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Fuller Brush Special Items & Hints
Witch Hazel Lotion

Witch Hazel has an interesting history.  According to (they have a great newsletter!):

"The witch hazel that we're most familiar with in the U.S. usually comes in liquid form and, for many, conjures up images of a magic potion used to cure ailments or cast a spell. Others may simply know it as that stuff that's been sitting in grandma's medicine cabinet for years.

Witch hazel's many medicinal uses are quite real, however, and it is actually from a small shrub or tree found in Asia and several regions in the United States.

According to Harvard University, the early American colonists believed the branches of this tree could be used as divining rods, which are basically sticks used to search for underground water or minerals. A forked stick was usually used, and when it was held over ground that contained water or a desired mineral, the stem supposedly pulled downward. The old English word for pliable branches is "wych," which may be the real (though slightly less fun) reason why this member of the hazel family of plants is called "witch hazel" today."

They further state:

Witch hazel has long been used to treat eye inflammations, hemorrhoids, bites, stings and skin sores, diarrhea and dysentery, and a number of other conditions, according to Steven Foster, an author, photographer and consultant specializing in medicinal and aromatic plants.

Native Americans used it in poultices for swellings and tumors, and herbalists consider it to be one of the best plants to slow bleeding, both internally and externally.

Witch hazel can be used in a number of different ways:

  • As a liquid, it can be dabbed onto bruises, insect bites, sunburn, minor burns, poison ivy, hemorrhoids, varicose veins, stiff muscles, blemishes and more to relieve pain.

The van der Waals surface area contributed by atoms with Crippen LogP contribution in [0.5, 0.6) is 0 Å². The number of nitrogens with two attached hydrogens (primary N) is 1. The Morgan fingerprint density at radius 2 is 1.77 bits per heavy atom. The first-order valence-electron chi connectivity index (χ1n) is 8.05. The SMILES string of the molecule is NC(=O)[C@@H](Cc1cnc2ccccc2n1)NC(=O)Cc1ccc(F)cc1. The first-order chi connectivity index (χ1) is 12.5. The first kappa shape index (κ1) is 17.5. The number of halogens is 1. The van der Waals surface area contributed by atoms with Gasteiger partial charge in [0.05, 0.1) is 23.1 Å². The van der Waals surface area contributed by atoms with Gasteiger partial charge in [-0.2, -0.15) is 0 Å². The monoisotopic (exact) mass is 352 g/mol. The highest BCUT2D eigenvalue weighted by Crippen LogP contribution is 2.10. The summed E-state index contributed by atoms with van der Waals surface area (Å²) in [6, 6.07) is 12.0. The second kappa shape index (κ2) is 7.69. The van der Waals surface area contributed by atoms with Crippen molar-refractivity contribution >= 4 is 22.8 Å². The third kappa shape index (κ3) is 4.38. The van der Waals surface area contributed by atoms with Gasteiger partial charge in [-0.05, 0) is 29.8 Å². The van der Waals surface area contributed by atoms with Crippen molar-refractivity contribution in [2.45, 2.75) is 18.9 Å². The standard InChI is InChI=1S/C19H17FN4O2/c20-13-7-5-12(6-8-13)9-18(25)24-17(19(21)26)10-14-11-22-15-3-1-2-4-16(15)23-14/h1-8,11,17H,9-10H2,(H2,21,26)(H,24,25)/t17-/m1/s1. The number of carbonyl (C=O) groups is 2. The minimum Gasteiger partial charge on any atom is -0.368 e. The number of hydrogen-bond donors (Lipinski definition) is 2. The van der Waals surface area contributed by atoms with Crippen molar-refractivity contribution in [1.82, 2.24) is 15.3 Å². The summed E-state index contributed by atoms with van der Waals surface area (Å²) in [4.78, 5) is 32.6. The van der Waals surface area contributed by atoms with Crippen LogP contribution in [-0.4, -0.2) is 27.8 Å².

• It can be applied as an aftershave.
  • It can even help to reduce bags and puffiness around the eyes by letting a cotton pad soaked in the fluid rest on your closed eyelids for 10 minutes.

"The most common form of witch hazel used in the United States today is witch hazel water, a mixture of the plant extract with alcohol added. An extract of pure witch hazel is also used as an astringent ingredient in many toiletry products."

For decades one of Fuller Brush's outstanding products has been Witch Hazel Lotion.   Greaseless, easily absorbed, and with a slight refreshing fragrance, Witch Hazel Lotion can be used for dry or irritated skin, as a massage lotion for aches, pains and stiffness, to calm and heal sunburn, and as an aftershave lotion.  

Witch Hazel Lotion is great for the whole family - children, men and women.  After exercise and a hot bath or shower, apply this lotion to moisturize as well as soothe tired muscles.  Great for achy or burning feet, too.

For an inexpensive but effective and relaxing Home Facial:  Add a few tablespoons of herbs to a pot of boiling water. Remove the pot from the heat and use a bath towel as a tent over your head. Allow the steam to rise into your face for 3 to 5 minutes. Rinse your face with cold water to remove dirt and close pores. Pat dry and apply

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